The Three Eaters: Why Weight Loss Diets Are NOT For Everyone

March 3, 2015
Kelly Coffey

Moderation in all things is a lovely concept, but when it comes to weight loss diets, portion-control alone works long-term for only a fraction of folks that want to lose weight.

For most of us, finding sustainable, healthy approaches to weight loss is a little more…personal.

If you’re a wellness professional, especially if you ever engage people in a conversation about weight loss, the word ‘deprivation’ is hard to avoid. If you’re overweight or obese and want to lose weight, it’s an easy word to fear.

Few consider that how and why we experience deprivation depends on what kind of eater we are.

Did you know there were three different kinds of eaters?


Well, there’s the first problem.

There are three different types of eaters. These three different types of eaters need completely different ‘solutions,’ assuming they’re overweight AND want to lose excess fat.

Aside: If someone is overweight or obese and they’re happy and healthy and their minds are peaceful and quiet and they feel good then that means they’re doing a helluva lot better than most of us and should be celebrated. If someone is overweight or obese and is uncomfortable or unhappy, or they’re in turmoil,  and they feel like an unhealthy relationship to food or eating is contributing to that, the first step to finding a healthy, sustainable solution is to figure out what kind of eater they are.

1. The Blessed

There is really no such thing as ‘normal,’ so let’s call these folks the Blessed eaters. You may have heard tell of these folks around a campfire. They’re the ones who want to take off a few pounds, so they go to the doctor and get a nourishing, portion-controlled food plan. They eat as they were told.  They lose weight and keep it off. Done.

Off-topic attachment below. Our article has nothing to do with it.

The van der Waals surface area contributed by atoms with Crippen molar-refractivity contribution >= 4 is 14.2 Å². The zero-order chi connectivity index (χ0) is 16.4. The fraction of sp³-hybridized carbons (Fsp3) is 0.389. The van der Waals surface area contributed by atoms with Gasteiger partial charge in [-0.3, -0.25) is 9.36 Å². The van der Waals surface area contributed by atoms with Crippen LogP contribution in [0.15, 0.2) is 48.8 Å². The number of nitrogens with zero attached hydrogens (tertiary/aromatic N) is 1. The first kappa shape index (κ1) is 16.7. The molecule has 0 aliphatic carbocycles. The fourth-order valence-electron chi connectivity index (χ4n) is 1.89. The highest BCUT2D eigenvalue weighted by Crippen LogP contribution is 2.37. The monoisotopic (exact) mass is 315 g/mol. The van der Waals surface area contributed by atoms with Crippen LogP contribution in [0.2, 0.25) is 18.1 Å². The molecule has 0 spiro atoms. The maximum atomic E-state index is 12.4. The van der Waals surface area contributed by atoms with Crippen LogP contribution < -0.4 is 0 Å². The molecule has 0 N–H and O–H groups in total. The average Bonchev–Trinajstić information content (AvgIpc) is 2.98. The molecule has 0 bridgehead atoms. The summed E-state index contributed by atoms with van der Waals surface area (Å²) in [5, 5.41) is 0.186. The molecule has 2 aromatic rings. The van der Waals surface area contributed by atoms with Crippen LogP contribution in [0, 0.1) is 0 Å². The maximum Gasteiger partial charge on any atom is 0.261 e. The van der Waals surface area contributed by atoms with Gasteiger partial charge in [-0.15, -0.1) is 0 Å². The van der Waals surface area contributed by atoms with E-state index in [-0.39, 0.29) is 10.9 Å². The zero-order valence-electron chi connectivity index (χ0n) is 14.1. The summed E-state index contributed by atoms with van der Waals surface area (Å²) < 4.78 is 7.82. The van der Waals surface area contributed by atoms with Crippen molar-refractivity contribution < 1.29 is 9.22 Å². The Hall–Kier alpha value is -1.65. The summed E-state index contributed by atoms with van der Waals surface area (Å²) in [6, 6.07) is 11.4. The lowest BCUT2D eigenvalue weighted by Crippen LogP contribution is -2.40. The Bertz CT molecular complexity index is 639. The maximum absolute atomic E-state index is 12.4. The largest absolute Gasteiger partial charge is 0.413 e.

The Blessed have what’s essentially an information-based problem. Someone gives them better information (how or what to eat), and their problem is solved. These are the folks for whom most weight loss diets actually work.  This isn’t how it goes down for most overweight folks who want to lose weight.  I know, I know – shocking.  The overwhelming majority of diets that pop up can only ever work for Blessed eaters.

2. The Stressed

The Stressed have a coping strategy-based problem. They use food and eating to cope with emotions – positive, negative, and everything in between. Many have a trauma history, and many suffer from co-occurring conditions like anxiety and depression.

Diets alone tend not to work for the Stressed, or, if they do, they work only for a short time before the weight gets regained. Progress toward healthy and sustainable weight loss for Stressed eaters may involve therapy and/or medication, or some other support around developing alternative coping strategies.

Once a Stressed eater has resolved old trauma and developed new, go-to coping mechanisms, they can adopt a nourishing, portion-controlled food plan. They lose the weight and keep it off. Done.

When most of us first decide to lose weight, we go on a diet. Almost all of us fail, either quitting before we reach our goal, or regaining everything we lost. Most do both. We quickly learn that we’re not Blessed eaters – that having a solid food plan just ain’t enough – though whether or not we choose to believe it is another story altogether. If we do accept that our problem with food isn’t just an information problem, most of us assume it’s one of strategy.

But is it?

Maybe. Maybe not.

Let’s say we think we’re Stressed eaters, and so we do the work to deal with out emotions in non-food-related ways: Therapy. Medication. Activities. Communities. Journaling up the wazoo. Yoga. Tapping. Needles. Bells. Chanting. Whatever else. OK, so what if we still can’t get a handle on our relationship to food? What if, every time we try to eat “proper portions of sensible foods,” we feel like we’re having the culinary equlivalent of an asthma attack –  “(gasp)…Can’t….get…enough…food…” – so we end up bingeing and slide all the way back?

If this is our experience, then the question becomes:

How many therapists, how many different professionals, how many epiphanies, how many years, how much money, how much time, how much craziness, and how many alternative coping mechanisms need to prove ineffective before we allow ourselves to consider the possibility that, just maybe, we’re not Stressed eaters?

How many ‘solutions’ need to fail us before we become open to a more accurate diagnosis?

3. The Obsessed

Obsessed eaters, have a bio-chemical problem. Certain foods set off a bio-chemical cascade that inspires craving, obsession, bingeing, and ultimately, regret. 1

To develop a healthier relationship to food and eating, Obsessed eaters need to abstain from the foods that trigger craving in them. Science is emerging about the two most addictive types of foods – those containing sugar, and those containing a seemingly magical combination of sugar, salt and fat (‘hyperpalatable foods’).